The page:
Potential Difference of Capacitors


by AdKo
Tags: capacitors, difference, potential
AdKo
AdKo is offline
#1
Feb18-07, 01:50 AM
P: 19
1. The problem statement, all variables and given/known data
A parallel-plate capacitor has an area of 5 cm^2, and the plates are separated by 1mm with air between them. The capacitor stores a charge of 400pC. a) What is the potential difference across the plates of the capacitor? b) What is the magnitude of the uniform electric field in the region between the plates?


2. Relevant equations
1. [tex]U_{c}=\frac{1}{2}C(\Delta V)^2[/tex]
2. [tex]C=\epsilon_{0}\frac{A}{d}[/tex]

3. The attempt at a solution
a) Using equation #1, [tex]\Delta V=\sqrt{\frac{2(400*10^-12C)}{(4.425*10^-10F)}}[/tex]

V=1.3446 V ... however, the answer in the back of the book is: 90.4 V
What am I doing wrong here? I'm pretty sure I'm using the right equation.

b) E=V/d I plugged in the book's answer for V and used the given distance to find the electric field magnitude. Help me on part a please? Thanks!
Phys.Org News Partner Science news on Phys.org
SensaBubble: It's a bubble, but not as we know it (w/ video)
The hemihelix: Scientists discover a new shape using rubber bands (w/ video)
Microbes provide insights into evolution of human language
hage567
hage567 is offline
#2
Feb18-07, 09:55 AM
HW Helper
P: 1,542
Your first equation listed doesn't make sense for this problem. That is the equation for the energy stored in a capacitor, which you don't know (U does not equal the charge). Try to find a simplier equation containing the three things you know.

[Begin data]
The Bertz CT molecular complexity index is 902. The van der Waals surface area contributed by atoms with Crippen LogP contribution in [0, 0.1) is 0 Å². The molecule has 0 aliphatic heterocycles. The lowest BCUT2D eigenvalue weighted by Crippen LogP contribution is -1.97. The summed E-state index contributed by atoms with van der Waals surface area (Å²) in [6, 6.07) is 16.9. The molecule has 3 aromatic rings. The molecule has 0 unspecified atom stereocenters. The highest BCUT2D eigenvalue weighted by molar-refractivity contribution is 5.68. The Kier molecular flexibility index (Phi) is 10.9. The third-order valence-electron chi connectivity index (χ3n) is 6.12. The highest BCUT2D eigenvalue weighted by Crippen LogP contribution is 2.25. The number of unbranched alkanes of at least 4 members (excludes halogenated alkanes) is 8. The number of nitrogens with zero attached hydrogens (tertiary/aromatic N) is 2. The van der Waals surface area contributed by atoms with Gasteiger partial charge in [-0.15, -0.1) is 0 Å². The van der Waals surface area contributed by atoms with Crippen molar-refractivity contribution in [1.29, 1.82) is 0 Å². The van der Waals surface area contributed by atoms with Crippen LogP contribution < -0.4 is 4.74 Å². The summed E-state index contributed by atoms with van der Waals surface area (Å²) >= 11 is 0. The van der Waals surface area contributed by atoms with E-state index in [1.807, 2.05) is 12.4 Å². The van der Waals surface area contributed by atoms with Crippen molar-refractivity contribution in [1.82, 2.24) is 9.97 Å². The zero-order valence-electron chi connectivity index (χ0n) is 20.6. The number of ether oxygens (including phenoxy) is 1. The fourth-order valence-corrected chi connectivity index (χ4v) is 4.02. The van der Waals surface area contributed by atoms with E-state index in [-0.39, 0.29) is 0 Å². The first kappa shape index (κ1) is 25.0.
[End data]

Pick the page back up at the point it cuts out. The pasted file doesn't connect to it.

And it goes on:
For your calculation of C using equation 2: You answer isn't quite right. I suspect you didn't convert the area from cm^2 to m^2 properly.
AdKo
AdKo is offline
#3
Feb18-07, 11:45 AM
P: 19
Quote Quote by hage567 View Post
Your first equation listed doesn't make sense for this problem. That is the equation for the energy stored in a capacitor, which you don't know (U does not equal the charge). Try to find a simplier equation containing the three things you know.
For your calculation of C using equation 2: You answer isn't quite right. I suspect you didn't convert the area from cm^2 to m^2 properly.
thanks for all your help. I solved by using C=Q/V that was easy.


Register to reply

Related Discussions
Potential difference across capacitors, can someone check this? Introductory Physics Homework 1
Potential Difference and Potential Near a Charged Sheet Introductory Physics Homework 1
Electric potential, potential difference, and potential energy Introductory Physics Homework 2
Difference in capacitors Electrical Engineering 5
Capacitors and Potential Difference Introductory Physics Homework 1